For nine years, one of those personas was a committed Baltimorean. Keller arrived to attend MICA but stayed for reasons both personal and practical. “BWI is a cheap airport to fly out of, and it’s very convenient,” he says, referencing a career that calls for extensive travel. More important, he built a family of friends in the building where he set down roots upon first arriving.

In a narrative reminiscent of Armistead Maupin’s “Tales of the City,” Keller speaks of neighbors Amelia and Keith who met in the Mount Vernon building, were eventually married on the premises, and conceived and bore a child in the apartment they later shared. The building’s residents even shared a cat, cutting holes between apartments so it could roam freely.

The neighborhood’s gradual gentrification—and mismanagement by a woman Keller describes as a “bat-shit widow”—finally led to an eviction notice, prompting the launch of the Everything But Lenin project, in which Keller gave away his worldly goods to friends and strangers, who also received a signed certificate as project participants. Collectively, they walked away with everything but Keller’s prized bust of Lenin.

“I love objects,” Keller says, “which is a problem for me as a Marxist: the necessity of objects and our attachments to that. Everything But Lenin was a beautiful piece to work through because of all the other people participating. We created those moments together. I got to call myself an artist and they got a free tea kettle.” 

Keller’s porn reputation drew a particular demographic to the project. “People wanted underwear,” he admits. “And I had a lot of porn, which I collect, and sex toys.” 

When Keller drove out of Baltimore, he did it in a rental car, wearing the only set of clothes he still owned.

He’s not sure where he’ll land after traveling the 50 states. “I used to joke that I’d move to Albuquerque, which seems the western equivalent to Baltimore,” he says. “But I’m not sure Albuquerque is the place for a sexually active gay man. But I’m also very poor, so I’m looking for places that are affordable.”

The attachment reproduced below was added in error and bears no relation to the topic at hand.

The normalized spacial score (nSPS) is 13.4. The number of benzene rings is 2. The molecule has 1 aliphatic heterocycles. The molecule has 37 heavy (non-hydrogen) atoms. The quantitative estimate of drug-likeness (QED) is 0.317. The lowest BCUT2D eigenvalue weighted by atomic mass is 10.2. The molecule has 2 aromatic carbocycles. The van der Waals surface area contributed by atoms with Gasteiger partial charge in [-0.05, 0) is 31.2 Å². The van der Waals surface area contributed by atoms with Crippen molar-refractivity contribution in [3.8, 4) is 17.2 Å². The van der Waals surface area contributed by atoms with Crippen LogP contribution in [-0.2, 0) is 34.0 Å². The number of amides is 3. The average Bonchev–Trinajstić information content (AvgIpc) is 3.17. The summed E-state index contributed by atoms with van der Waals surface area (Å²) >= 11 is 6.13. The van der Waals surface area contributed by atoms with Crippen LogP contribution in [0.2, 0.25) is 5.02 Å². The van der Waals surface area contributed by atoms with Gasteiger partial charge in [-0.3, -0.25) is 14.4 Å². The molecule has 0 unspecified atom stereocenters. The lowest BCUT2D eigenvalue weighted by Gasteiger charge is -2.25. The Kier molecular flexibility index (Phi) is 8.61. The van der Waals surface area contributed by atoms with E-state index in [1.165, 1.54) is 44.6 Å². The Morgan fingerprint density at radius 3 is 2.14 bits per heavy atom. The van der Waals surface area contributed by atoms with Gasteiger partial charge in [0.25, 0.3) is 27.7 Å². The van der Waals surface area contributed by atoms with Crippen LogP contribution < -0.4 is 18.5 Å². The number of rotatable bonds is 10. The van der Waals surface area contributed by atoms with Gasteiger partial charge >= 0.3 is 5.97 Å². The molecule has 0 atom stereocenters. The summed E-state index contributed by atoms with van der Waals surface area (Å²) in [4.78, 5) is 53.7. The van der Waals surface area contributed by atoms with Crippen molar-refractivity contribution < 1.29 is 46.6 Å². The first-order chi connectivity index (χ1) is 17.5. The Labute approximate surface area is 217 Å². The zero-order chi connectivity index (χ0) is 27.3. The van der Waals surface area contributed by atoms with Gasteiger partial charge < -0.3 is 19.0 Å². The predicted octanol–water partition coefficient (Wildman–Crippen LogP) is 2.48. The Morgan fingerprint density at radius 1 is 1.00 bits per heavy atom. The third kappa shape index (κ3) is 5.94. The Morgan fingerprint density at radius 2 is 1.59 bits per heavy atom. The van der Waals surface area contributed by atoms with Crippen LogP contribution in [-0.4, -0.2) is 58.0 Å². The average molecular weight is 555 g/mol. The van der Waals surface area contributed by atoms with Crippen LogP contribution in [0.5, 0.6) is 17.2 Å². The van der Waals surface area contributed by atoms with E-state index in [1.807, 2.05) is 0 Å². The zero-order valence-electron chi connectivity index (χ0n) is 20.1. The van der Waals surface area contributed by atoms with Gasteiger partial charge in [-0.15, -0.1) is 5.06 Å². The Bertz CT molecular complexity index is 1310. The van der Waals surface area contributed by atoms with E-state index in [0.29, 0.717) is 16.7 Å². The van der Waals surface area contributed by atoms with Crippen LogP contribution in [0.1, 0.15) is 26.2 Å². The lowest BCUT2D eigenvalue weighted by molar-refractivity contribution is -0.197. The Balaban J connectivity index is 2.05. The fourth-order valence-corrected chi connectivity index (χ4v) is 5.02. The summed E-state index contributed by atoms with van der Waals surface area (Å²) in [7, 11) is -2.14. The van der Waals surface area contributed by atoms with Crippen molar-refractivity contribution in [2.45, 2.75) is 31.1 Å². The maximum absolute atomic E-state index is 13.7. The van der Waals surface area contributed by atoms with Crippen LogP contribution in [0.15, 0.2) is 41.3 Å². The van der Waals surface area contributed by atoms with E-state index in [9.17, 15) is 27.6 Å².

As with many artists, Keller’s financial limitations have inspired his creativity, including the highly successful Boners for Books project. After registering a wish list on Amazon.com, Keller promised a photo of himself, naked and erect with the donated book in hand, to anyone who made a purchase on his behalf. The sizable Marxist library that resulted was later dismantled during Everything But Lenin, only emphasizing the ephemeral nature of Keller’s work.

He credits his communist beliefs to a strict Christian upbringing with the Assemblies of God. “My Marxist education was in the church,” he says. He witnessed the strictures of Christian doctrine, but also its benefits. “Mom taught in the Texas prison system for years. We went to a tiny church in a mobile home, maybe 20 people, but it was equal thirds black, white, and Latino, and all of us working class. You learn a lot about the world in a place like that.”

Ultimately, the fundamentalist nature of the church proved unpalatable, though not because of its attitude toward sexuality. “My frustration with my mom is the same that I have with a lot of Christians who rely on this magical idea,” Keller says. “You’re supposed to earn points on earth and then you get a big house in heaven or something. If that’s what you think is important, that’s not faith. It’s a sin just wanting those things. But people want easy answers, and capitalism is easy. They want to believe they’re going to get rich. They want to believe they can buy that nice jacket and pretend that it’s not hurting anyone.”

Keller’s Marxism has, in turn, inspired a new understanding of his childhood faith. “Christianity presents the political ideals of equality and justice and freedom,” he says. “Communism is the only political philosophy that addresses those issues and interrogates them.” 

Marxism also shapes Keller’s attitude toward his work in pornography. “I do this for a living and it’s not easy work,” he says. “It’s a humble medium. It’s utility. As a Marxist, that’s my labor power.”

He’s not concerned that that his porn persona might limit the public’s response to his artistic work. “There’s nothing worse than a pretentious artist,” he says. “Honestly, I don’t know if art and pornography intersect. I don’t know if what I’m doing is art. I’m doing Colby Does America to find out.”

Keller glances up at the canvases surrounding us. “The actual work of art is not the painting. It’s what happens between you and the painting. Otherwise, it’s just a bunch of colored shit on the wall.” 

He pauses for the first time in our conversation. “Duchamp’s urinal is not the art,” he says, referring to the iconic 1917 work that highlighted the artistic potential of everyday items. “It’s our agreement that makes it art. The beauty is, you don’t have to agree. You can just pee in the damn thing.”